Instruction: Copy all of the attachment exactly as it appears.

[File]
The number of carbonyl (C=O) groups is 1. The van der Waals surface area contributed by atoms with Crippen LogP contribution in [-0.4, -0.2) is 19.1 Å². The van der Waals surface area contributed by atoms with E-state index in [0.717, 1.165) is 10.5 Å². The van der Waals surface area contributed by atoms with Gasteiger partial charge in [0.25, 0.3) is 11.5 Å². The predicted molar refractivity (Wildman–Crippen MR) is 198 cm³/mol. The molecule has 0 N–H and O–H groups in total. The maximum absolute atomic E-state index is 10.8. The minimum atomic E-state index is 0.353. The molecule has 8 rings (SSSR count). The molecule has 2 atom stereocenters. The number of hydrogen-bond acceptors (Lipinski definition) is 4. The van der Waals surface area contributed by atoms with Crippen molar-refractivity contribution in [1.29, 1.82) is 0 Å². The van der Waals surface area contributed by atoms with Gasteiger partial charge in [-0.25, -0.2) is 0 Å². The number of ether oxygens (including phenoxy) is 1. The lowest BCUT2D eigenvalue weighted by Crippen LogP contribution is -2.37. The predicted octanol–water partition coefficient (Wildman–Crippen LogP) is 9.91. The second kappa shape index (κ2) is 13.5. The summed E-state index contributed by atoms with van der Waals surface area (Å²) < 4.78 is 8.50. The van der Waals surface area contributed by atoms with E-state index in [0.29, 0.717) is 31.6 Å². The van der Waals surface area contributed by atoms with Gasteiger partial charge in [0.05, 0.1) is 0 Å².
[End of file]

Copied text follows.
The number of carbonyl (C=O) groups is 1. The van der Waals surface area contributed by atoms with Crippen LogP contribution in [-0.4, -0.2) is 19.1 Å². The van der Waals surface area contributed by atoms with E-state index in [0.717, 1.165) is 10.5 Å². The van der Waals surface area contributed by atoms with Gasteiger partial charge in [0.25, 0.3) is 11.5 Å². The predicted molar refractivity (Wildman–Crippen MR) is 198 cm³/mol. The molecule has 0 N–H and O–H groups in total. The maximum absolute atomic E-state index is 10.8. The minimum atomic E-state index is 0.353. The molecule has 8 rings (SSSR count). The molecule has 2 atom stereocenters. The number of hydrogen-bond acceptors (Lipinski definition) is 4. The van der Waals surface area contributed by atoms with Crippen molar-refractivity contribution in [1.29, 1.82) is 0 Å². The van der Waals surface area contributed by atoms with Gasteiger partial charge in [-0.25, -0.2) is 0 Å². The number of ether oxygens (including phenoxy) is 1. The lowest BCUT2D eigenvalue weighted by Crippen LogP contribution is -2.37. The predicted octanol–water partition coefficient (Wildman–Crippen LogP) is 9.91. The second kappa shape index (κ2) is 13.5. The summed E-state index contributed by atoms with van der Waals surface area (Å²) < 4.78 is 8.50. The van der Waals surface area contributed by atoms with E-state index in [0.29, 0.717) is 31.6 Å². The van der Waals surface area contributed by atoms with Gasteiger partial charge in [0.05, 0.1) is 0 Å².